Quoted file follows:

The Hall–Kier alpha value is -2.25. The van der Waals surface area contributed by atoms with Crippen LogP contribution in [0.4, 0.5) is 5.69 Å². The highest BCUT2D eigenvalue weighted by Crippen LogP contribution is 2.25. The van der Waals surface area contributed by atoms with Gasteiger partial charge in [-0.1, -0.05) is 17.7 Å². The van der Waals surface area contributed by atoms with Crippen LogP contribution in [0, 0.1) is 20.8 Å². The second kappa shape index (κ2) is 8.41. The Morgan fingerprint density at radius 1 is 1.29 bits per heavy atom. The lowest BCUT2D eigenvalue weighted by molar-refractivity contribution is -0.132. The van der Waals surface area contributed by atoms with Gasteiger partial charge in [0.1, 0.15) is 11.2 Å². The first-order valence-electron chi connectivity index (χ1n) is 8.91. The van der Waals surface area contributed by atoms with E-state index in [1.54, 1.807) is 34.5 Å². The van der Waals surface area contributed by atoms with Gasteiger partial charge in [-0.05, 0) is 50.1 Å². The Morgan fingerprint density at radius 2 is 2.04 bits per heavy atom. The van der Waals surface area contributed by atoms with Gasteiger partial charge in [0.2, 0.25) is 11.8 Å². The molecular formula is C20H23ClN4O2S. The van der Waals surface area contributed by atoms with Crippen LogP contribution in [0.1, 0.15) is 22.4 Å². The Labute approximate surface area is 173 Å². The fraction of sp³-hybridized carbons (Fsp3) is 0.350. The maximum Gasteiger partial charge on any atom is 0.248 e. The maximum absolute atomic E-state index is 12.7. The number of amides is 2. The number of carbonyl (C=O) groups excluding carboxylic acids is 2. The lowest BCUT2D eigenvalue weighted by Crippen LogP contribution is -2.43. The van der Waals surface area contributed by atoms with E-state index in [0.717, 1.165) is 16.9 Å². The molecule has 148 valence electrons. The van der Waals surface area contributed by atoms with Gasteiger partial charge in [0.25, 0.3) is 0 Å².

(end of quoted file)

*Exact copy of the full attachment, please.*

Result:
The Hall–Kier alpha value is -2.25. The van der Waals surface area contributed by atoms with Crippen LogP contribution in [0.4, 0.5) is 5.69 Å². The highest BCUT2D eigenvalue weighted by Crippen LogP contribution is 2.25. The van der Waals surface area contributed by atoms with Gasteiger partial charge in [-0.1, -0.05) is 17.7 Å². The van der Waals surface area contributed by atoms with Crippen LogP contribution in [0, 0.1) is 20.8 Å². The second kappa shape index (κ2) is 8.41. The Morgan fingerprint density at radius 1 is 1.29 bits per heavy atom. The lowest BCUT2D eigenvalue weighted by molar-refractivity contribution is -0.132. The van der Waals surface area contributed by atoms with Gasteiger partial charge in [0.1, 0.15) is 11.2 Å². The first-order valence-electron chi connectivity index (χ1n) is 8.91. The van der Waals surface area contributed by atoms with E-state index in [1.54, 1.807) is 34.5 Å². The van der Waals surface area contributed by atoms with Gasteiger partial charge in [-0.05, 0) is 50.1 Å². The Morgan fingerprint density at radius 2 is 2.04 bits per heavy atom. The van der Waals surface area contributed by atoms with Gasteiger partial charge in [0.2, 0.25) is 11.8 Å². The molecular formula is C20H23ClN4O2S. The van der Waals surface area contributed by atoms with Crippen LogP contribution in [0.1, 0.15) is 22.4 Å². The Labute approximate surface area is 173 Å². The fraction of sp³-hybridized carbons (Fsp3) is 0.350. The maximum Gasteiger partial charge on any atom is 0.248 e. The maximum absolute atomic E-state index is 12.7. The number of amides is 2. The number of carbonyl (C=O) groups excluding carboxylic acids is 2. The lowest BCUT2D eigenvalue weighted by Crippen LogP contribution is -2.43. The van der Waals surface area contributed by atoms with E-state index in [0.717, 1.165) is 16.9 Å². The molecule has 148 valence electrons. The van der Waals surface area contributed by atoms with Gasteiger partial charge in [0.25, 0.3) is 0 Å².